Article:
Just about every financial expert I know advises savers to contribute to their company’s 401(k) plan — at least enough to receive the employer’s matching contribution.
I can’t argue any differently.
That company match is free money — a bonus from the boss — so why not cash in if you can?
And, of course, the tax breaks are another bonus. Because the money comes out of your paycheck before taxes are calculated and compounds every year without a bill from Uncle Sam, investing in a defined contribution plan is bound to make April 15 more tolerable.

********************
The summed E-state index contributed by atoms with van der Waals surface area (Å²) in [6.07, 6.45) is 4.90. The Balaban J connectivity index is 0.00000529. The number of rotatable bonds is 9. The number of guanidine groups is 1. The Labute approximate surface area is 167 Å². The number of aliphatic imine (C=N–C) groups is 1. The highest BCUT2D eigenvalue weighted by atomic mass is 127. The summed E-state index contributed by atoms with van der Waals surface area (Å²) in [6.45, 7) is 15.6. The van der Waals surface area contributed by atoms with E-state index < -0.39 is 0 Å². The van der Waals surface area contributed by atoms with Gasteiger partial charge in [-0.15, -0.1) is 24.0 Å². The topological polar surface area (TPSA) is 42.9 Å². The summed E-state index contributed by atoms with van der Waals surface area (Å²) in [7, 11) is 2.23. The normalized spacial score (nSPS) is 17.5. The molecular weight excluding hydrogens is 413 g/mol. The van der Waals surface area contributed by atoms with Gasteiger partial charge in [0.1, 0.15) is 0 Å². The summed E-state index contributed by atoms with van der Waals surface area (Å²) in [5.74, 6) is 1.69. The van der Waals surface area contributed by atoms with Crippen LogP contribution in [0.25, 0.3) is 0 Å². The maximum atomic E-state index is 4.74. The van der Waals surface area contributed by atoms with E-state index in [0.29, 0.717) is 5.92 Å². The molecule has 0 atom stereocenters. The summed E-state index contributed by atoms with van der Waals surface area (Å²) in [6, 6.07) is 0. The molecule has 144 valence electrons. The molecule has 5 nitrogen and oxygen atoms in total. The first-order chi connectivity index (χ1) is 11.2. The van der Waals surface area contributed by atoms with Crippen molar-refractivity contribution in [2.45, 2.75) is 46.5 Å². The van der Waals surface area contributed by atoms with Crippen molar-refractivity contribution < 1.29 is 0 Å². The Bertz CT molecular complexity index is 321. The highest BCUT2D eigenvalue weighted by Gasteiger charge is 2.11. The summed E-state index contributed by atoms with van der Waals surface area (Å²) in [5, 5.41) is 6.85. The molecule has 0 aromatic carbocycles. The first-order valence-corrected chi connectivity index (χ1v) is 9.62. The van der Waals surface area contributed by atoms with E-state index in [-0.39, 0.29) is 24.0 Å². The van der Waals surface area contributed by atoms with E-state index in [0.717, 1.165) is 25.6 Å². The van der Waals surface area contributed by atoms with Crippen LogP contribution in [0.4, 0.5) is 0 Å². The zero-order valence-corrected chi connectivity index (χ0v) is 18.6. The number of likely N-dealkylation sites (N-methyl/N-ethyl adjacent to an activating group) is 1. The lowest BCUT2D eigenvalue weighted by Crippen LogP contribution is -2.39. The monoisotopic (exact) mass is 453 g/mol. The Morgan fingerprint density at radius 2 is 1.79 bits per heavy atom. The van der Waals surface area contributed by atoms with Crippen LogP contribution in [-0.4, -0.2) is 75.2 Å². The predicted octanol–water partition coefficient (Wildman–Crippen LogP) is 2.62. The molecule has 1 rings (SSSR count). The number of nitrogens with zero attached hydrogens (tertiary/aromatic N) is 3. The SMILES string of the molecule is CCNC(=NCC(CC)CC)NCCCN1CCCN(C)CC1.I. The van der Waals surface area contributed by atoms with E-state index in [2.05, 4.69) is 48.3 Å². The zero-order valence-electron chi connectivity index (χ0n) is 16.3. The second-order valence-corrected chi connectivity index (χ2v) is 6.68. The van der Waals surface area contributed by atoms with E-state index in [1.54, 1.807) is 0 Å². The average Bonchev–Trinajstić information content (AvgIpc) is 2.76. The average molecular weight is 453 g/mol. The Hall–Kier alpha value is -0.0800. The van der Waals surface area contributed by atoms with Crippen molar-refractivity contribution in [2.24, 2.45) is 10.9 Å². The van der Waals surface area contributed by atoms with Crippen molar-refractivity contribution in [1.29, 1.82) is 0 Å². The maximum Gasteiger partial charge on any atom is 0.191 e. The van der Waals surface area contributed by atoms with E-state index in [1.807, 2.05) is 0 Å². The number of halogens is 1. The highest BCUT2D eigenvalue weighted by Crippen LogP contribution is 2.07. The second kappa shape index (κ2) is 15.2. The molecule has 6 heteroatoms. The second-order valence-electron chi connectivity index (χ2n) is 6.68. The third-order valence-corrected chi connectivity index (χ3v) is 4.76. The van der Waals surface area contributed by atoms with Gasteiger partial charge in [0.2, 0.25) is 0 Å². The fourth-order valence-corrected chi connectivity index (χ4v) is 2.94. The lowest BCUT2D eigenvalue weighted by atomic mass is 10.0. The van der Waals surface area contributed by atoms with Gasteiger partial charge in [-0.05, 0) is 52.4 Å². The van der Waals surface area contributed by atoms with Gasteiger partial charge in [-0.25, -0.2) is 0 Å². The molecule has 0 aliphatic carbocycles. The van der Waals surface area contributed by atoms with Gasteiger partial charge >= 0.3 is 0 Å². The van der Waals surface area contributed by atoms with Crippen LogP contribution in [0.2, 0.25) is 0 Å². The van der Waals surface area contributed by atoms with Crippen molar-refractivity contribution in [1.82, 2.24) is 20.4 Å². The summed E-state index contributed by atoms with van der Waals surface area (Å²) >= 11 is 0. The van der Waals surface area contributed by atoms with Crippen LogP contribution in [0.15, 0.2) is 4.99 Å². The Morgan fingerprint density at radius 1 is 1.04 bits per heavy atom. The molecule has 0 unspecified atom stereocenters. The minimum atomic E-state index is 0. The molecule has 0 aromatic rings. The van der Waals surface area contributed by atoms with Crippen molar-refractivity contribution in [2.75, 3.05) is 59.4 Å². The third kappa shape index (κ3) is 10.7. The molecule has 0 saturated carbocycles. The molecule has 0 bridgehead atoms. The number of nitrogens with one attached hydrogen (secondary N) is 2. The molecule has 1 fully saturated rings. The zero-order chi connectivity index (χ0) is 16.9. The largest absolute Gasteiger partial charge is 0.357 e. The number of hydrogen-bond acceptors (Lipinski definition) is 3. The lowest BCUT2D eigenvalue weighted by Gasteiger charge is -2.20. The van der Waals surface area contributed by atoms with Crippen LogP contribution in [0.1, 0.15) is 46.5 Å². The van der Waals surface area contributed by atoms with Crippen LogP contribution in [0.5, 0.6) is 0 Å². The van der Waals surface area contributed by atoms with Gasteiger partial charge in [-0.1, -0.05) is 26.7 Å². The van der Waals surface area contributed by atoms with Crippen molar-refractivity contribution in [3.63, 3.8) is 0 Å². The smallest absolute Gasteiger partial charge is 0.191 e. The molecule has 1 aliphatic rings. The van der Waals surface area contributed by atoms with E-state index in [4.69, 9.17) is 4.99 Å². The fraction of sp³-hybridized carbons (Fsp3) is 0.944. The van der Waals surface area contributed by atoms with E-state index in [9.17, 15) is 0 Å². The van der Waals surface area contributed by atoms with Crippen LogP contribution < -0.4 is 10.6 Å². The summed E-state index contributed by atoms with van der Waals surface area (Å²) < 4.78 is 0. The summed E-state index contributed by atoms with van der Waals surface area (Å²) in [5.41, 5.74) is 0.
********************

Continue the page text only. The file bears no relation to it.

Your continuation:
Not a bad deal, right?
Until you’re ready to retire, that is. That’s when a 401(k) (or 403(b) or traditional IRA) suddenly becomes the worst possible retirement plan, from a tax perspective, a saver could have. Here’s why:
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Written by Michael Reese, CFP®, the founder and principal of Centennial Advisors LLC, which has offices in Austin, Texas, and Traverse City, Mich. Michael’s vision is to help American retirees “re-think” how they manage their financial portfolios during their retirement years.